Here’s where I made my mistake: I attended the call. I should have taken the non-response as “we don’t want to answer that right now”, either because it would mess up people’s target call numbers or perhaps the plan is to get people emotionally invested in the first five minutes. Regardless, I attended the call. The inviter was five minutes late (fine) and after some initial small talk when I brought up my question about the “hey what kind of board role is this”, after some very scripted speech the ask was to start talking more about me and what I’m interested in. I was frank, “That’s another red flag for me; you shouldn’t need to know more about me or what I do in order to let me know how the board advisory opportunity squares with the language around organization and budget.” After some initial clarification, what came out is that prospective board members are expected to actually participate in the program the board advises on, to the tune of $5k (oh! but for special people it’s only $2.5k).

I have no problem donating money to nonprofit organizations and do so, on the regular, for ones that I do and do not participate in directly as a board member or advisor or committee member. This bait and switch, however, means that I would re-think any fiscal donation to the educational institution whose name shares this “opportunity” because this “invitation” feels like a scam, and frankly if anyone comes asking me about it, I will share with them my concerns and experience. I mean, if you’re looking to drum up cash just say so, don’t obfuscate it with a theoretical opportunity to actually advise or help.

The Come Use Our Irrelevant or Superfluous “This As A Service” Service

I work for a Very Large Company. There are a few Very Large Companies on my resume and that’s normal as I like the stability of Very Large Companies – you can move around within them without having to renegotiate health insurance sign ups, for example. When I get a LinkedIn email asking me if I want to consider using your HR services to administrate my HR needs, though, it sounds really tone deaf. Like somehow, I’d have the power or the inclination to bypass my existing company Human Resources organization (which is pretty darned great) and just– somehow use your company for my team? I understand when people offer contracting services — that makes sense, I’ve hired contract services before so that is normal — but when I get solicited for things like payroll services it is just a time waster — the precious minutes of life gone, reading that email.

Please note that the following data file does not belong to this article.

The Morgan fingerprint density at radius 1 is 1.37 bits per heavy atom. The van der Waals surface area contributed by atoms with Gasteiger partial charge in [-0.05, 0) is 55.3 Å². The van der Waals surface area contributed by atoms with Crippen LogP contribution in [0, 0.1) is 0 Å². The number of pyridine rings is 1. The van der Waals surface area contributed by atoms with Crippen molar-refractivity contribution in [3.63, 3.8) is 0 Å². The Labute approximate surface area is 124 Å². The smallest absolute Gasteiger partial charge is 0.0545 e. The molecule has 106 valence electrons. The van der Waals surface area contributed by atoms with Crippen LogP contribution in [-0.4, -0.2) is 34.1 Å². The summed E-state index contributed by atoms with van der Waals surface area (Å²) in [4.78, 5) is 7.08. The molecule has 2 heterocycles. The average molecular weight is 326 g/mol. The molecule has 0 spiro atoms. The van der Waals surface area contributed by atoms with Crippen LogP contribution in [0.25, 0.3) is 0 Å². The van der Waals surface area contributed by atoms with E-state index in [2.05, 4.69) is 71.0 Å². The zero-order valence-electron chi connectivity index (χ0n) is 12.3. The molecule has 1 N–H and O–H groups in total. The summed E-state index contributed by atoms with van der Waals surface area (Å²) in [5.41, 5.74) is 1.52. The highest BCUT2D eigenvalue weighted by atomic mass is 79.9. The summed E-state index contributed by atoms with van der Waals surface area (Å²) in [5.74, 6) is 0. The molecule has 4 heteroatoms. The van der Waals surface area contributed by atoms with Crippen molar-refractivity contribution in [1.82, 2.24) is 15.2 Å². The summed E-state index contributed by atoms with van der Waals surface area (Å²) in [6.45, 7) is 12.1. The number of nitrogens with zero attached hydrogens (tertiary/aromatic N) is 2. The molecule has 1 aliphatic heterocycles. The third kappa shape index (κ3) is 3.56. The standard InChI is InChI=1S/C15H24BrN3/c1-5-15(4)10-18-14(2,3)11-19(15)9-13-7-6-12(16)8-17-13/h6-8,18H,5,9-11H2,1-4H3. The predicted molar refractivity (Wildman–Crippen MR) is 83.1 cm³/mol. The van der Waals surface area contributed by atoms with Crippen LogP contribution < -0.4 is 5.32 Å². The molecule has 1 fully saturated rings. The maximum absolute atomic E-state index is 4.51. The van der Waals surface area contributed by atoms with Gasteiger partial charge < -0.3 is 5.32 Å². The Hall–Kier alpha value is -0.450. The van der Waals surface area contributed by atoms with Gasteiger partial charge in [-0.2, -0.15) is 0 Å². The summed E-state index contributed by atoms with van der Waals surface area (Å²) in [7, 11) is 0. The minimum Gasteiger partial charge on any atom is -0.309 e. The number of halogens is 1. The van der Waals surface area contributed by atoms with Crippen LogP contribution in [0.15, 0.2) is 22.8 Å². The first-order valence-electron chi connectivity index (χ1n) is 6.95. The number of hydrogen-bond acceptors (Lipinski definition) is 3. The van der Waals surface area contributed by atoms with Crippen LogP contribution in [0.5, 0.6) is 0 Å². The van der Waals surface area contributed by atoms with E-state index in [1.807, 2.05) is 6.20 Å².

The “Here Let Me Help You Even Though You Didn’t Ask for it and I Don’t Know You or Anyone You’re Linked To” Service

Executive Coaching. Financial Management and Estate Planning. I do not know or understand what the algo is here but I get one about once a month of someone offering to be my coach or manage my money. On one hand, good for you! Go get ’em. On the other hand, I wish LinkedIn offered us the ability to flag that we are not open to business opportunities. We have for example the ability to say we are “Open To Work” (for recruiters — which is not the case for me and I still get the pings), it would be great to opt out of “business opportunities” or better yet opt in to the ones we are looking for.